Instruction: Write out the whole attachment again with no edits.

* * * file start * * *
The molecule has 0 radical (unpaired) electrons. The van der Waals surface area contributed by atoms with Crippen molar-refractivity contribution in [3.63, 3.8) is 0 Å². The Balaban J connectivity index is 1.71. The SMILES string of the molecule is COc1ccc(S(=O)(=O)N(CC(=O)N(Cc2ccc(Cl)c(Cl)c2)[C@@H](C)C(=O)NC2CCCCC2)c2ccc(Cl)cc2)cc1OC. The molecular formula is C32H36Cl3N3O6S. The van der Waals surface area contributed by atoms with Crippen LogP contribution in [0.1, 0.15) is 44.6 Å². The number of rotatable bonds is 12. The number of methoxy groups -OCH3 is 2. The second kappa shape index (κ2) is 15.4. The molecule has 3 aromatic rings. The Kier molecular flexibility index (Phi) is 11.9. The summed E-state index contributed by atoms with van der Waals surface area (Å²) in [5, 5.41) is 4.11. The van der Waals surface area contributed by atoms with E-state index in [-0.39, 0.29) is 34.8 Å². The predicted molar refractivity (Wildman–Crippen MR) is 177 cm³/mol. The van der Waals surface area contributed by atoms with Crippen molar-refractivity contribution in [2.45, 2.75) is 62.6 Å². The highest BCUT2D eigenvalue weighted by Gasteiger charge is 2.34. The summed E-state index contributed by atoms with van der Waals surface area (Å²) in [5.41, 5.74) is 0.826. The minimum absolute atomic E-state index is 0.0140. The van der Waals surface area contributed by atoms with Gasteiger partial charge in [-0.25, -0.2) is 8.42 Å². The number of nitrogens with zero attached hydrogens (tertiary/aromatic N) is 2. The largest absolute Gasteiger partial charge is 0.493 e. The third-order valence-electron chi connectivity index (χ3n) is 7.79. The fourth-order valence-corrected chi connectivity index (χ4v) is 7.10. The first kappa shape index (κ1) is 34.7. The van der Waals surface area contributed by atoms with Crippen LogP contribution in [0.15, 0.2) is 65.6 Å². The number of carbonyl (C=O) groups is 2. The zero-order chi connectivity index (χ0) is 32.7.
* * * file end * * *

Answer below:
The molecule has 0 radical (unpaired) electrons. The van der Waals surface area contributed by atoms with Crippen molar-refractivity contribution in [3.63, 3.8) is 0 Å². The Balaban J connectivity index is 1.71. The SMILES string of the molecule is COc1ccc(S(=O)(=O)N(CC(=O)N(Cc2ccc(Cl)c(Cl)c2)[C@@H](C)C(=O)NC2CCCCC2)c2ccc(Cl)cc2)cc1OC. The molecular formula is C32H36Cl3N3O6S. The van der Waals surface area contributed by atoms with Crippen LogP contribution in [0.1, 0.15) is 44.6 Å². The number of rotatable bonds is 12. The number of methoxy groups -OCH3 is 2. The second kappa shape index (κ2) is 15.4. The molecule has 3 aromatic rings. The Kier molecular flexibility index (Phi) is 11.9. The summed E-state index contributed by atoms with van der Waals surface area (Å²) in [5, 5.41) is 4.11. The van der Waals surface area contributed by atoms with E-state index in [-0.39, 0.29) is 34.8 Å². The predicted molar refractivity (Wildman–Crippen MR) is 177 cm³/mol. The van der Waals surface area contributed by atoms with Crippen molar-refractivity contribution in [2.45, 2.75) is 62.6 Å². The highest BCUT2D eigenvalue weighted by Gasteiger charge is 2.34. The summed E-state index contributed by atoms with van der Waals surface area (Å²) in [5.41, 5.74) is 0.826. The minimum absolute atomic E-state index is 0.0140. The van der Waals surface area contributed by atoms with Gasteiger partial charge in [-0.25, -0.2) is 8.42 Å². The number of nitrogens with zero attached hydrogens (tertiary/aromatic N) is 2. The largest absolute Gasteiger partial charge is 0.493 e. The third-order valence-electron chi connectivity index (χ3n) is 7.79. The fourth-order valence-corrected chi connectivity index (χ4v) is 7.10. The first kappa shape index (κ1) is 34.7. The van der Waals surface area contributed by atoms with Crippen LogP contribution in [0.15, 0.2) is 65.6 Å². The number of carbonyl (C=O) groups is 2. The zero-order chi connectivity index (χ0) is 32.7.